Spot Van, Reefer Rates Remain Near Two-Year Highs

National average spot rates for van and refrigerated freight closed last week at their highest points in nearly two years and the van load-to-truck ratio was above 5.0 for the third straight week, unprecedented for the month of August.

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DAT

National average spot rates for van and refrigerated freight closed last week at their highest points in nearly two years and the van load-to-truck ratio was above 5.0 for the third straight week, unprecedented for the month of August, said DAT Solutions, which operates the industry largest electronic marketplace for truckload freight.

The number of available trucks on the DAT load board network was unchanged compared to the previous week while load posts declined almost 3% during the week ending August 16. Looser capacity typically signals a drop in rates.

National Average Spot Rates, August

  • Van: $2.19 per mile, up 16 cents compared to July
  • Flatbed: $2.27 per mile, up 7 cents
  • Reefer: $2.42 per mile, up 12 cents

These are rolling averages for the month of August, including a fuel surcharge. Spot rates are tracking well above seasonal norms. The spot van rate averaged $1.82 per mile in August 2019, a 37-cent difference versus last week’s national average.

Trends to Watch

Load-to-truck ratios softened last week. The average van ratio was just above 5.0, down from 5.2 the previous week but still easily the highest weekly average for the year. The reefer ratio declined from 8.7 to 8.3, and the flatbed ratio was unchanged at 28.3.

Van rates are strong on high-volume lanes. The average spot rate was higher on 55 of DAT’s top 100 van lanes by volume compared to the previous week. The number of loads moved increased on 81 of those 100 van lanes by a total of 8.2%.

Inbound traffic slows in warehouse hubs: Following a surge of imports in June, inbound spot van load volumes have slowed in several major on-demand warehouse fulfillment freight hubs, including Stockton and Ontario, Calif.; Phoenix; Denver; Joliet, Ill.; Elizabeth, N.J.; Allentown, Pa.; Indianapolis; Memphis; and Lexington, Ky. This suggests that certain retail inventories have been replenished after a roller-coaster six months.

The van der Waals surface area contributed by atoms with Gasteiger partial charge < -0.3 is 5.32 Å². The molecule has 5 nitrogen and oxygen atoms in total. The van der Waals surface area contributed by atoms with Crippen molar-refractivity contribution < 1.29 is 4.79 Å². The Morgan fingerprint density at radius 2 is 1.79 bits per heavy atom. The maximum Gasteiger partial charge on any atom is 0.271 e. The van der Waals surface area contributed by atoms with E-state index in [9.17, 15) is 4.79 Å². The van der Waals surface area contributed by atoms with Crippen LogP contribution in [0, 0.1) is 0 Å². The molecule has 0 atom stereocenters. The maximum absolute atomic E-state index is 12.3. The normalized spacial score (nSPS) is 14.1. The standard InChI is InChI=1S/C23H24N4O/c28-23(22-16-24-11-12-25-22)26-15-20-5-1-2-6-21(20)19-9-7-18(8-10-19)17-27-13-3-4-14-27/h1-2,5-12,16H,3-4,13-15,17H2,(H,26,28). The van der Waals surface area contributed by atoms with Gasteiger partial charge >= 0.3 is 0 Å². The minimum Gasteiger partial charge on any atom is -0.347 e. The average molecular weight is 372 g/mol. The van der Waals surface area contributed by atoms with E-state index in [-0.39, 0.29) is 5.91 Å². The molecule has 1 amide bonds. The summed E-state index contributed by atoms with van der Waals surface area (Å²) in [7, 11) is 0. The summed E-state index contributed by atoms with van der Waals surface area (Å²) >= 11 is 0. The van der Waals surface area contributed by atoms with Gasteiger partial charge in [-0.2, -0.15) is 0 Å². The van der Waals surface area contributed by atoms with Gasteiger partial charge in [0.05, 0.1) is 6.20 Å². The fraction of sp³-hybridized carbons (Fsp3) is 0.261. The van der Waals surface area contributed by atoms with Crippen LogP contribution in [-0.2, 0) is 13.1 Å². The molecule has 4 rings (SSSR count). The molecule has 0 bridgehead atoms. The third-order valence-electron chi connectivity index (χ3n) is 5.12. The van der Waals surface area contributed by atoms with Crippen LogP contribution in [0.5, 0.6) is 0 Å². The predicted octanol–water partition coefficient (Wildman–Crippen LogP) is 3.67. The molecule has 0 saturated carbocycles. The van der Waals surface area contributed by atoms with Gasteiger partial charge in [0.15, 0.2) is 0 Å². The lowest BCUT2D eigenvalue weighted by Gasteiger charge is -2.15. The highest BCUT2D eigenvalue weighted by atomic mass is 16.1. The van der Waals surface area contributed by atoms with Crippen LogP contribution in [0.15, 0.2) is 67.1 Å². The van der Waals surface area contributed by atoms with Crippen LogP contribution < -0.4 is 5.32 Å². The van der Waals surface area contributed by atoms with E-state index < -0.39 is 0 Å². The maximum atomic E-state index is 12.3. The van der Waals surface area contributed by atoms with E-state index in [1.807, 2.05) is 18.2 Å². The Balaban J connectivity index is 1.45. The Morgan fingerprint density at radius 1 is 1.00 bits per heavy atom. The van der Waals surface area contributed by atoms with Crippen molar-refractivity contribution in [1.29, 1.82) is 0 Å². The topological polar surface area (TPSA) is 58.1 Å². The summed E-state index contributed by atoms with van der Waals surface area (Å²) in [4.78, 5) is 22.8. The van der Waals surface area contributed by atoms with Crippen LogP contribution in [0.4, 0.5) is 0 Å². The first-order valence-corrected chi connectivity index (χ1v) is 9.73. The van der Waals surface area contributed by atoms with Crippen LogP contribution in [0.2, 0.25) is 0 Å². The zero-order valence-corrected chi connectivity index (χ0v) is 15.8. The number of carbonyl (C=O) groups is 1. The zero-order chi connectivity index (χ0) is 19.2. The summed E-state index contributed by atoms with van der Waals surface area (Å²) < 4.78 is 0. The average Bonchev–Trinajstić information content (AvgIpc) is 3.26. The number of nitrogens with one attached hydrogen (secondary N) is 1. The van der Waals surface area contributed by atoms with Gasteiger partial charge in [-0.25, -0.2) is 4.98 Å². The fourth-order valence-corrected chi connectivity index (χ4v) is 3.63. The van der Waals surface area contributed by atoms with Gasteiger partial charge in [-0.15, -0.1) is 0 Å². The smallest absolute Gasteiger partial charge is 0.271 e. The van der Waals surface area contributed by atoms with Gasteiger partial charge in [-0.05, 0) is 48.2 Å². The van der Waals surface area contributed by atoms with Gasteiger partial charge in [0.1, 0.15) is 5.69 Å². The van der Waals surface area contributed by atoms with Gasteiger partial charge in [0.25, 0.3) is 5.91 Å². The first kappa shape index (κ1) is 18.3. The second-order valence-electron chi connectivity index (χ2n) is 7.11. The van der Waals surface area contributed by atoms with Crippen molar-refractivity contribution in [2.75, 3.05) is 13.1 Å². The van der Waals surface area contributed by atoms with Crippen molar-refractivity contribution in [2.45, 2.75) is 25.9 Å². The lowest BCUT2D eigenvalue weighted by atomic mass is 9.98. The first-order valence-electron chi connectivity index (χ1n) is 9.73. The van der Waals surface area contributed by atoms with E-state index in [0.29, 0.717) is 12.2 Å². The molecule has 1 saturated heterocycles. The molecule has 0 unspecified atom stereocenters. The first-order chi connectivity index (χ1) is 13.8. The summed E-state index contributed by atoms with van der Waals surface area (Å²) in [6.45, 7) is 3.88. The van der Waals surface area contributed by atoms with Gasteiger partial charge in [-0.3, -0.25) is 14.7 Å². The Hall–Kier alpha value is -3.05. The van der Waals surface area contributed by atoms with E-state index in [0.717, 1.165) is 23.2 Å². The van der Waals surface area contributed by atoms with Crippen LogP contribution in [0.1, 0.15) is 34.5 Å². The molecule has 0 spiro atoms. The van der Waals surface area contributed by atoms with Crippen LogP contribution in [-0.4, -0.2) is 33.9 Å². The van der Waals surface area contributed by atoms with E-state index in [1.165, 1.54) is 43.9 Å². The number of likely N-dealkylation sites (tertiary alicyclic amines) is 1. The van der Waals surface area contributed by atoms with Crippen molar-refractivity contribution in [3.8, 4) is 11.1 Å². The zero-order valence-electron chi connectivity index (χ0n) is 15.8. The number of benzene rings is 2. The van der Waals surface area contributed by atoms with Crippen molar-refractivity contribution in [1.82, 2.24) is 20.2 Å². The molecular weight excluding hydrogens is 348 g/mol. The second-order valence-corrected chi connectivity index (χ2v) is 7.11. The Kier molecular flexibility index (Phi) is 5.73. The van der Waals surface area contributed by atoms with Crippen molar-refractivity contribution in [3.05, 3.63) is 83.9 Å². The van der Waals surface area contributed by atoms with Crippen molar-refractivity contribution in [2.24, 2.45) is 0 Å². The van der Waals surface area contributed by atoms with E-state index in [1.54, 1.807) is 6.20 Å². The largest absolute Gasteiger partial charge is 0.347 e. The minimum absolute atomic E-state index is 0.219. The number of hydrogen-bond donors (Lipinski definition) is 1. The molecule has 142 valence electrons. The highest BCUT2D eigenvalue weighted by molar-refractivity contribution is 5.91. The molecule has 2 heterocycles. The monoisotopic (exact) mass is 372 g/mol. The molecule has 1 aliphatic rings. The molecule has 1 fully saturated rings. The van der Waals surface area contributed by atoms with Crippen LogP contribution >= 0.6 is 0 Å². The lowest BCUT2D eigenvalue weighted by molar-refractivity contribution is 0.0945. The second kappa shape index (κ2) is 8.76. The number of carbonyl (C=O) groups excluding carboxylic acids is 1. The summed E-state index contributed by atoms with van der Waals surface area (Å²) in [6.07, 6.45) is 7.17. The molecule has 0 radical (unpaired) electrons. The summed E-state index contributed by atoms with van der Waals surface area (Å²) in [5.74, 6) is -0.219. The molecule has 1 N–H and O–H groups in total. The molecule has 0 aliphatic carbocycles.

Southern California remains a reliable source of spot van freight. Outbound volumes from Ontario rose for the fifth straight week and are up 31% month over month. Rates followed suit, peaking at $2.85 per mile (excluding fuel) on the Ontario-Dallas lane, which was the No. 1 outbound destination from Ontario. Los Angeles recorded the third-highest load counts to Dallas for a combined 11% of all SoCal loads into Dallas last week.

Reefer volumes top out on high-traffic lanes: The average rate increased on 46 of DAT’s top 72 reefer lanes last week, although the total volume moved was unchanged week over week.

Northeast reefers heat up: The U.S. Dept. of Agriculture reported that seasonal year-over-year produce volumes decreased last week by 17% for imported truckload shipments. One bright spot for imports: Elizabeth, N.J., where outbound reefers averaged $2.23 a mile last week, up 21 cents since the beginning of August. Elizabeth to Boston averaged $5.23 per mile. Rates into Boston are typically high compared to national averages because of traffic and tolls, plus low rates and low demand for loads leaving Boston. But that’s an exceptional rate even when considering those factors.

Produce season in the Pacific Northwest is hitting its stride. Medford, Ore.; Portland, Ore.; Pendleton, Ore.;  and Twin Falls, Idaho, are key markets in the region with outbound reefer load volumes up 18% week over week and 30% month over month. Cherries, pears, apples, and peaches are keeping carriers busy; even potatoes require refrigeration this time of the year, with a trailer set-point of 50 degrees.

Lumber, building, and construction sectors dominate flatbed demand. Hurricane season remains the wild card to watch in this sector. Opportunities on the spot market tend to increase both before and after severe weather arrives: prior to a storm, shippers are repositioning freight away from potentially affected areas; afterward, flatbed carriers are in demand to move machinery and construction supplies. Watch the weather—and the load board.

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